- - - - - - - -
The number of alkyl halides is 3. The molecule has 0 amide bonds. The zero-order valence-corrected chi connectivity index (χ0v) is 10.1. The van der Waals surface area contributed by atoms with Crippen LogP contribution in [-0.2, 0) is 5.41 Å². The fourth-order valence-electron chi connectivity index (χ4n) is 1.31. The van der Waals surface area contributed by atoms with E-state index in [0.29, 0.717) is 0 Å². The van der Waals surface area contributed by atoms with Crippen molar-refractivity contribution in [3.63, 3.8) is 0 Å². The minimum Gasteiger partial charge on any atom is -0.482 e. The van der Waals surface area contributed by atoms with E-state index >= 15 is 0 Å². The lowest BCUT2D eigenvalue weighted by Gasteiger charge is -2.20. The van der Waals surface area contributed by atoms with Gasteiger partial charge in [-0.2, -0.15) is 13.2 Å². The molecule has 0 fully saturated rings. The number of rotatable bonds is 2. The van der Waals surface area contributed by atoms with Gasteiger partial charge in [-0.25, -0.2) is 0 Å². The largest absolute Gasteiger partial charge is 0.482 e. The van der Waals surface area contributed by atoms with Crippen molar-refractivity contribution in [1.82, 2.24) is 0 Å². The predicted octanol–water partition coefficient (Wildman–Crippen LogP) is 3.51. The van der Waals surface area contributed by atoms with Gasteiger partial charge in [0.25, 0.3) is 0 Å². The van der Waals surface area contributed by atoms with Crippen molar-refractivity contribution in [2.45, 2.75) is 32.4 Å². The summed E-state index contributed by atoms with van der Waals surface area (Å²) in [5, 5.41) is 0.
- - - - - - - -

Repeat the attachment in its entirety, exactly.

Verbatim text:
The number of alkyl halides is 3. The molecule has 0 amide bonds. The zero-order valence-corrected chi connectivity index (χ0v) is 10.1. The van der Waals surface area contributed by atoms with Crippen LogP contribution in [-0.2, 0) is 5.41 Å². The fourth-order valence-electron chi connectivity index (χ4n) is 1.31. The van der Waals surface area contributed by atoms with E-state index in [0.29, 0.717) is 0 Å². The van der Waals surface area contributed by atoms with Crippen molar-refractivity contribution in [3.63, 3.8) is 0 Å². The minimum Gasteiger partial charge on any atom is -0.482 e. The van der Waals surface area contributed by atoms with E-state index >= 15 is 0 Å². The lowest BCUT2D eigenvalue weighted by Gasteiger charge is -2.20. The van der Waals surface area contributed by atoms with Gasteiger partial charge in [-0.2, -0.15) is 13.2 Å². The molecule has 0 fully saturated rings. The number of rotatable bonds is 2. The van der Waals surface area contributed by atoms with Gasteiger partial charge in [-0.25, -0.2) is 0 Å². The largest absolute Gasteiger partial charge is 0.482 e. The van der Waals surface area contributed by atoms with Crippen molar-refractivity contribution in [1.82, 2.24) is 0 Å². The predicted octanol–water partition coefficient (Wildman–Crippen LogP) is 3.51. The van der Waals surface area contributed by atoms with Gasteiger partial charge in [0.25, 0.3) is 0 Å². The van der Waals surface area contributed by atoms with Crippen molar-refractivity contribution in [2.45, 2.75) is 32.4 Å². The summed E-state index contributed by atoms with van der Waals surface area (Å²) in [5, 5.41) is 0.